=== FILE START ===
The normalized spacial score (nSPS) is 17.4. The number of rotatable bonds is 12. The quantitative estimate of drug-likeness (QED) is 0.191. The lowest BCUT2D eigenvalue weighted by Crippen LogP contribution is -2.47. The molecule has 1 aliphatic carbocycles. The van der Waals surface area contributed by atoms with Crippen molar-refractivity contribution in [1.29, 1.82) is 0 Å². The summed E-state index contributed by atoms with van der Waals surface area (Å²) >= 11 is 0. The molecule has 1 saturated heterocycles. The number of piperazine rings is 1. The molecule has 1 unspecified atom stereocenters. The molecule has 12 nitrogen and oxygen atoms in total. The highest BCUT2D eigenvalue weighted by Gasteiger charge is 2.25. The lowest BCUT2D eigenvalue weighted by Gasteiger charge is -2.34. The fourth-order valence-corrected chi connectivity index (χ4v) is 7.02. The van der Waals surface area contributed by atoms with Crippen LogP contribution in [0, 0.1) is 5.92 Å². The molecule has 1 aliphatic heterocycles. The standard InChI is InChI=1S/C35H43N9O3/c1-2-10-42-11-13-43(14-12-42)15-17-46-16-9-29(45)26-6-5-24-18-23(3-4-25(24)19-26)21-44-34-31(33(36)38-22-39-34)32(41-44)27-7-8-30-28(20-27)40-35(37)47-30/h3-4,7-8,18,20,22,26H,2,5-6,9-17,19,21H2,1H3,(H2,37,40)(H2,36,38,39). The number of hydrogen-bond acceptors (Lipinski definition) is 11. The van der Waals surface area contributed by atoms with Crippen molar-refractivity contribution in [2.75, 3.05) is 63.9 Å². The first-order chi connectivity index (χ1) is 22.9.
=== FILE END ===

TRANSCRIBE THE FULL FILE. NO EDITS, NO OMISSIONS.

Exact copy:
The normalized spacial score (nSPS) is 17.4. The number of rotatable bonds is 12. The quantitative estimate of drug-likeness (QED) is 0.191. The lowest BCUT2D eigenvalue weighted by Crippen LogP contribution is -2.47. The molecule has 1 aliphatic carbocycles. The van der Waals surface area contributed by atoms with Crippen molar-refractivity contribution in [1.29, 1.82) is 0 Å². The summed E-state index contributed by atoms with van der Waals surface area (Å²) >= 11 is 0. The molecule has 1 saturated heterocycles. The number of piperazine rings is 1. The molecule has 1 unspecified atom stereocenters. The molecule has 12 nitrogen and oxygen atoms in total. The highest BCUT2D eigenvalue weighted by Gasteiger charge is 2.25. The lowest BCUT2D eigenvalue weighted by Gasteiger charge is -2.34. The fourth-order valence-corrected chi connectivity index (χ4v) is 7.02. The van der Waals surface area contributed by atoms with Crippen LogP contribution in [0, 0.1) is 5.92 Å². The molecule has 1 aliphatic heterocycles. The standard InChI is InChI=1S/C35H43N9O3/c1-2-10-42-11-13-43(14-12-42)15-17-46-16-9-29(45)26-6-5-24-18-23(3-4-25(24)19-26)21-44-34-31(33(36)38-22-39-34)32(41-44)27-7-8-30-28(20-27)40-35(37)47-30/h3-4,7-8,18,20,22,26H,2,5-6,9-17,19,21H2,1H3,(H2,37,40)(H2,36,38,39). The number of hydrogen-bond acceptors (Lipinski definition) is 11. The van der Waals surface area contributed by atoms with Crippen molar-refractivity contribution in [2.75, 3.05) is 63.9 Å². The first-order chi connectivity index (χ1) is 22.9.